Canadian Refugee Law Office weighs in on Canada’s handling of the refugee crisis.
Earlier September, devastating pictures of the body of a three-year old Syrian refugee washed up on a Turkish beach, made international headlines around the world. Alan Kurdi and his family were on a dangerous journey across the sea in an attempt to make their way to Canada to reunite with his aunt, Tima Kurdi in Vancouver. Tima had been trying desperately to help her relatives resettle in Canada.
Undoubtedly, those dreadful images suddenly changed the focus of the Federal election campaign and it quickly became a topic of heated debate among the parties, with the Liberal party and the NDP demanding the Conservative government to do more.
Once again last week, the Syrian refugee crisis was at the forefront of the election campaign after the Globe and Mail reported that the Prime Minister’s office had directed “Canadian immigration officials to stop processing one of the most vulnerable classes of Syrian refugees this spring and declared that all UN-referred refugees would require approval from the Prime Minister[…]” Stephen Harper later adamantly denied the allegations of having political staff involved in approving refugee applications. However, he did confirm that they had halted the processing of refugee files referred by the UN for several weeks last spring for security reasons, and to ensure “the selection of the most vulnerable people (while) keeping our country safe and secure.” The Conservatives argue that their policy is not discriminatory and is helping to bring in the most vulnerable refugees such as Christians and other religious minorities. But opposition has argued that they are masking their anti-Muslim bias through their unfair policy and pandering to certain minority communities in light of the elections. The war in Syria has ravaged communities from all religious backgrounds including the majority of the country’s Sunni Muslim population and minority groups are not necessarily the most vulnerable. The “UN High Commission for Refugees says its policy is to help the most vulnerable, no matter their religion or ethnic background.” The government’s policy brings the debate back to the problematic interference of the Prime Minister’s office with the refugee selection process which should clearly be left to immigration officials to be completed.
Liberal Party leader Justin Trudeau spoke for many when he described media reports of PMO interference as “disgusting.” And New Democratic Party leader Thomas Mulcair accused Harper of “shaming” the nation.
The United Nations has long complained about the lack of interest in this crisis from the West and Canada has done little to prove it wrong. Mid-way during the campaign, and mostly compelled to do so after the tragic death of Alan Kurdi, the government came up with a plan to resettle 10,000 Syrians by the end of next year. The Liberals and NDP parties have promised to do more (Liberals have pledged to fast-track 25,000 people this year and the NDP has promised to process 10,000 refugees the year’s end).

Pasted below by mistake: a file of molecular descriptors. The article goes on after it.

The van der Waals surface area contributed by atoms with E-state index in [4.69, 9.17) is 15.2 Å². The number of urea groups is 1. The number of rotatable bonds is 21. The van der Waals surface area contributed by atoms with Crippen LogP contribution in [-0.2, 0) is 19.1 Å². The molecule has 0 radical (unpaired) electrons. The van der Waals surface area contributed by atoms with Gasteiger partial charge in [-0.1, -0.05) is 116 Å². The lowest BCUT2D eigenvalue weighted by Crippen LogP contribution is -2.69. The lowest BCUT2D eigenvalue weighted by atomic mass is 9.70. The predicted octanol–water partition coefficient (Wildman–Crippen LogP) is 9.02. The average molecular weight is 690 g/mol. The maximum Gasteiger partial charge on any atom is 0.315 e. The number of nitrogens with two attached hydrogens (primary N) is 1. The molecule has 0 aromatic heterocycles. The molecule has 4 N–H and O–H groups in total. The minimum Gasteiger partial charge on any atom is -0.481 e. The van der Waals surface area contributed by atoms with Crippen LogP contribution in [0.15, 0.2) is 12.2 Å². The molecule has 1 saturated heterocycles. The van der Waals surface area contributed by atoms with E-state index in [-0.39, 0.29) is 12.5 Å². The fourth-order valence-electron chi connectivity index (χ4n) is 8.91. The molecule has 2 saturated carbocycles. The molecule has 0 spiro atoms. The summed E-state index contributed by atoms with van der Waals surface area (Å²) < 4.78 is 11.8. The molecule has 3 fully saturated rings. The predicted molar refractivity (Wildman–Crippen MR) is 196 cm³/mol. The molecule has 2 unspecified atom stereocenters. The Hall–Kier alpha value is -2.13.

The war in Syria has had a devastating impact; 250,000 people have been killed and at least four million people have been forced to flee the country with millions being internally displaced in what is being called one of the worst humanitarian crises in recent times. Canada has only resettled about 2,500 Syrian refugees in the last two years, despite having the space and infrastructure to accept more, and the government’s response has been slow and disappointing. Syrian refugees deserve Canada’s attention and interest. They deserve more. What’s left to see is the newly elected Liberal government will lead to a real solution to the refugee crisis.
1Joe Friesen, “Prime Minister’s Office ordered halt to refugee processing” (October 8, 2015), The Globe and Mail, online: http://www.theglobeandmail.com/news/national/prime-ministers-office-ordered-halt-to-refugee-processing/article26713562/.
2Lee Berthiaume, “PMO's Syrian refugee audit about more than security” (October 9, 2015), Ottawa Citizen, online: http://ottawacitizen.com/news/politics/pmos-syrian-refugee-audit-about-more-than-security [Hereinafter, Syrian refugee audit].
3Lina Dib, “Targeted for extermination’: Harper says prioritizing Christian and religious minority refugees isn’t discriminatory” (October 10, 2015), Ottawa Citizen, online: http://www.ottawacitizen.com/news/98targeted+extermination+harper+says+prioritizing+christian/11430493/story.html.
4Syrian refugee audit, supra n2
5Michael Petrou, “Which refugees are better than others?” (October 9, 2015), Maclean’s, online: http://www.macleans.ca/news/world/which-refugees-are-better-than-others/.
6The Toronto Star, “Harper shut Canada’s door during Syria’s agony: Editorial” (October 11, 2015), online: http://www.thestar.com/opinion/editorials/2015/10/11/harper-shut-canadas-door-during-syrias-agony-editorial.html.
8Agence France-Presse, “More than 250,000 people killed in Syria war: monitor” (October 16, 2015), Reliefweb, online: http://reliefweb.int/report/syrian-arab-republic/more-250000-people-killed-syria-war-monitor.
9Andy Blatchford and Stephanie Levitz, “PMO ordered ‘audit’ of Syrian refugees after security warning from U.S.: Harper” (October 7, 2015), Ottawa Citizen, online: http://www.ottawacitizen.com/news/report+intervening+syrian+refugee+processing+proves+harper+lack/11424071/story.html.